House dust mite avoidance measures for perennial allergic rhinitis

  • Review
  • Intervention




In developed countries, it is estimated that approximately 30% of the general population suffer from one or more allergic disorders, of which allergic rhinitis is the most common. Perennial rhinitis is most often due to allergy to the house dust mite. In such patients, house dust mite avoidance is logical, but there is considerable uncertainty regarding the efficacy and effectiveness of interventions designed to reduce dust mite exposure.


To assess the benefit (and harm) of measures designed to reduce house dust mite exposure in the management of house dust mite sensitive allergic rhinitis.

Search strategy

Our search included the Cochrane Ear, Nose and Throat Disorders Group Trials Register, the Cochrane Central Register of Controlled Trials Register (CENTRAL) (The Cochrane Library, Issue 2, 2005), MEDLINE (1951 to 2005) and EMBASE (1974 to 2005). No restrictions on the language of publication were employed. The bibliography of each paper and other published reviews were checked for further references. The date of the last search was May 2005.

Selection criteria

Randomised controlled trials (with or without blinding), in which house dust mite control measures have been evaluated in comparison with placebo or other dust mite avoidance measures, in patients with clinician diagnosed allergic rhinitis and confirmed allergy to dust mite.

Data collection and analysis

Two authors independently checked titles and abstracts identified by the searches and full text copies of all papers of potential relevance were considered. Trials were graded for methodological quality using the Cochrane approach. Data extraction was performed in a standardised manner. Meta-analysis was neither possible nor appropriate, because of the heterogeneity of the patient groups studied; a narrative overview of the results is therefore presented.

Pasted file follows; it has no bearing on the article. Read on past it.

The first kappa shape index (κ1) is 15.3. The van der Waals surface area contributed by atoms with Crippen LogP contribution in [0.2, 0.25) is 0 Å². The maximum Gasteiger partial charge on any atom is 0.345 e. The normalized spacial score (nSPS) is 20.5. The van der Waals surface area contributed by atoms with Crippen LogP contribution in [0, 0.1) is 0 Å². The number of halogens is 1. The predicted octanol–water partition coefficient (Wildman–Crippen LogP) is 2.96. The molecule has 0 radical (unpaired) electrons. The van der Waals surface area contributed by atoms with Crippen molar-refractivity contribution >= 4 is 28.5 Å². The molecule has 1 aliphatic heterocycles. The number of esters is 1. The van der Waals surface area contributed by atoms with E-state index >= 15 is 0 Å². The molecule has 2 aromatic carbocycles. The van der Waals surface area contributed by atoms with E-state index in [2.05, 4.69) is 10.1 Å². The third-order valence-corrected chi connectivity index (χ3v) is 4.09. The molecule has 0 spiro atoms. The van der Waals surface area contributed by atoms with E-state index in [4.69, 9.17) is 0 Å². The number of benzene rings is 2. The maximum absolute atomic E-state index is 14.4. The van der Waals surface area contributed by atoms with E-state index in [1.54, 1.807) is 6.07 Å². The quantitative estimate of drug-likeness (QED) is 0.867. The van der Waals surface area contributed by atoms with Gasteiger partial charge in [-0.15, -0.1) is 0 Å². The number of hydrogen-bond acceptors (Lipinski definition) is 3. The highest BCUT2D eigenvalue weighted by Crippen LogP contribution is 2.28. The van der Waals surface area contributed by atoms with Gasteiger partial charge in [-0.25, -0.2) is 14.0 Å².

Main results

Seven trials satisfied the inclusion criteria. Of these, only two studies investigating the effectiveness of mite impermeable bedding covers were of good quality; the remaining five studies were small and of poor quality. Two trials investigated the efficacy of acaricides, another two trials investigated the role of high-efficiency particulate air filters; the remaining three trials investigated the efficacy of bedroom environmental control programmes involving use of house dust mite impermeable bedding covers. Six of the seven trials showed that the interventions result in significant reductions in house dust mite load when compared with control. Of the house dust mite interventions studied to date, acaricides appear to be the most promising type of intervention, although the findings from the two studies which employed these interventions need to be interpreted with care because of their methodological limitations. Use of house dust mite impermeable bedding as an isolated intervention is unlikely to offer clinical benefit. No serious adverse effects were reported from any of the interventions.

Authors' conclusions

Trials to date have on the whole been small and of poor methodological quality, making it difficult to offer any definitive recommendations on the role, if any, of house dust mite avoidance measures in the management of house dust mite sensitive perennial allergic rhinitis. The results of these studies suggest that use of acaricides and extensive bedroom based environmental control programmes may be of some benefit in reducing rhinitis symptoms and, if considered appropriate, these should be the interventions of choice. Isolated use of house dust mite impermeable bedding is unlikely to prove effective.

Plain language summary

House dust mite avoidance measures for perennial allergic rhinitis

There is limited evidence that reducing house dust mites might improve symptoms of allergic rhinitis, but more research is needed to clarify the effectiveness of acaricides both as a mono-intervention and as part of a more multi-faceted intervention incorporating high efficiency particulate air (HEPA) filters and allergy control bedding.

Perennial allergic rhinitis (all year hay fever like symptoms) is an allergic disorder which can be triggered by house dust mites, and causes a congested, runny nose, nasal itching and sneezing. Avoiding the allergic triggers (such as house dust mites) should in theory help to reduce the symptoms of allergic rhinitis in sensitised individuals. This review of trials found that acaricides (chemicals which kill mites) and extensive bedroom based environmental control programmes might reduce symptoms of allergic rhinitis for some people, but the evidence is not strong. More research is needed.